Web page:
Stop 18

Six set design sketches for the Latvian Theater of Meerbeck's production of Twelfth Night by William Shakespeare, Germany. | Sešas skatuves skices Viljama Šekspīra Divpadsmitās nakts izrādei Mērbekas latviešu teātra izpildījumā.

Reading left to right: / Lasot no kreisās uz labo:

Act I, Scene 1: The Throne at Orsino’s Palace.
I cēliens, pirmā aina: Tronis Orsinso pilī.

Act I, Scene 2: The Seacoast.
I cēliens, otrā aina: Jūras krasts.

Act II, Scene 3: Wine Cellar at Olivia’s House.
II cēliens, trešā aina: Vīna pagrabs Olīvijas mājā.

Act III, Scene 1: Olivia’s Garden.
III cēliens, pirmā aina: Olīvijas dārzs.

Act III, Scene 3: On a Street in Illyria.
III cēliens, trešā aina: Uz ielas Ilīrijā.

Act IV, Scene 1: Before Olivia’s House.
IV cēliens, pirmā aina: Olīvijas mājas priekšā.

Tempera, 8.75 in x 13 in (22.23 cm x 30.02 cm), 1947.

Given the uncertainties of the political environment in the postwar era and the ambiguity of the future, the theater company’s performances were a welcome bit of relief from the challenges of daily life as a refugee. The company's production of Twelfth Night became particularly legendary during this era. Performances sold out because production values were very high. Featuring well-known actors from the National Theater and the Dailes Theater and musical scores composed by members of the Latvian Conservatory of Music, Twelfth Night brought rave reviews for the Meerbeck Theater Company. The play was performed for officers of the British Army, who were delighted to see Shakespeare being performed in the unlikely context of a displaced persons camp. While the performances were in Latvian, the plot was perfectly familiar to the officers and thus needed no translation. Word spread of the quality of the show and eventually a performance of this production was filmed by the BBC. The theater not only had entertainment value; it also served as a public relations tool for the Latvian refugee community. The work bought goodwill from the British authorities. The British Army offered the community opportunities to produce large Latvian and Baltic arts festivals at the headquarters of the British Army of the Rhine, in Bad Oeynhausen. The bright colors in my father’s designs for the production reflect the light, playful atmosphere he created for Shakespeare’s delightful comedy.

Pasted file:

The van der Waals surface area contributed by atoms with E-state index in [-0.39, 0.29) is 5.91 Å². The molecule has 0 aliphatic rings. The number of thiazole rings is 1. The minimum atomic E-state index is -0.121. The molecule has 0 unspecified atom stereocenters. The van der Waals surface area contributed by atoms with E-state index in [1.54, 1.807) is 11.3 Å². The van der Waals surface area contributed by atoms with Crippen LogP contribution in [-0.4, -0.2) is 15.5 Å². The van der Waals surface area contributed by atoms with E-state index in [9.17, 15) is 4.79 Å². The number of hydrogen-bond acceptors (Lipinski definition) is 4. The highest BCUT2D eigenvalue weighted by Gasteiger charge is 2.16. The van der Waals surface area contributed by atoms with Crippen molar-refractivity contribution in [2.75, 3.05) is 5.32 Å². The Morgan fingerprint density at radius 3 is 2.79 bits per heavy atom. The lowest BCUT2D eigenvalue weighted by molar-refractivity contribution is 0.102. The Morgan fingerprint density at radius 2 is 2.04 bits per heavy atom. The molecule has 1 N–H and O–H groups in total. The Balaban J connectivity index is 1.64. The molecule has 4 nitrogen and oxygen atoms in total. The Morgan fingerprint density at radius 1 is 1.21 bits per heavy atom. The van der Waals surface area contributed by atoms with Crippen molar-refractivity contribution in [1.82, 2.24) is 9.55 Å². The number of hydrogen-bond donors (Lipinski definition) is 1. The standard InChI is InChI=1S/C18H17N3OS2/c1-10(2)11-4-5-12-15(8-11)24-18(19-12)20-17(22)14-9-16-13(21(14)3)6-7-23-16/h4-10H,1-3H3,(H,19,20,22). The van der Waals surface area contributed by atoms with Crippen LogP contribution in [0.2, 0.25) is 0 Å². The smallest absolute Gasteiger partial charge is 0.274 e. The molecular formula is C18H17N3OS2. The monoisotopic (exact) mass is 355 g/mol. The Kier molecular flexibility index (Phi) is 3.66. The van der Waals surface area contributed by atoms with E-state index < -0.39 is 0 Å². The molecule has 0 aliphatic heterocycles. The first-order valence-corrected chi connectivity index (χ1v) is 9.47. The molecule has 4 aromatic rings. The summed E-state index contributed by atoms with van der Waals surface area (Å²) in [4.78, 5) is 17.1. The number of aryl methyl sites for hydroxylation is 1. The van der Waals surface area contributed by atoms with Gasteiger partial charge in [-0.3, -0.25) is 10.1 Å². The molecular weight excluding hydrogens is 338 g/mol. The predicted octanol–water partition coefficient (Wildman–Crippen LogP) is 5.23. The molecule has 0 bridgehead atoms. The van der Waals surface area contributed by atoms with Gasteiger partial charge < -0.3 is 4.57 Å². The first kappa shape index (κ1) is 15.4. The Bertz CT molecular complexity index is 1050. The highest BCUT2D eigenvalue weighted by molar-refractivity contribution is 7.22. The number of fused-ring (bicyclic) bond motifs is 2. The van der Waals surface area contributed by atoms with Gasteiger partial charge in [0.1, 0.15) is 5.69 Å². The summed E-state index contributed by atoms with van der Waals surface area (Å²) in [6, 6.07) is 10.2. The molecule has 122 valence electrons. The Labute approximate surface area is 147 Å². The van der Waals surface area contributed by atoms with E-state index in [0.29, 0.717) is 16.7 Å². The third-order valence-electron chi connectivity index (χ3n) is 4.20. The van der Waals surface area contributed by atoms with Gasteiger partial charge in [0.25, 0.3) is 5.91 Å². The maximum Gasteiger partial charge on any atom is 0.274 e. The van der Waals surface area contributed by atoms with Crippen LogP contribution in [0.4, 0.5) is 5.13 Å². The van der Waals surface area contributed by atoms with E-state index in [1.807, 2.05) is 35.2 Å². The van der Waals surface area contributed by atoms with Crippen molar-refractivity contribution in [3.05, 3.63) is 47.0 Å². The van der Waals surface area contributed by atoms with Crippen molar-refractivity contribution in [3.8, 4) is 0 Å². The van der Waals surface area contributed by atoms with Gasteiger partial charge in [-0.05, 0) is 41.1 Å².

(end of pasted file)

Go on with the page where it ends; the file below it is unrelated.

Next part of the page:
Dajevskis in front of the Latvian Arts & Crafts Exhibition at Bad Oeynhausen, 1948.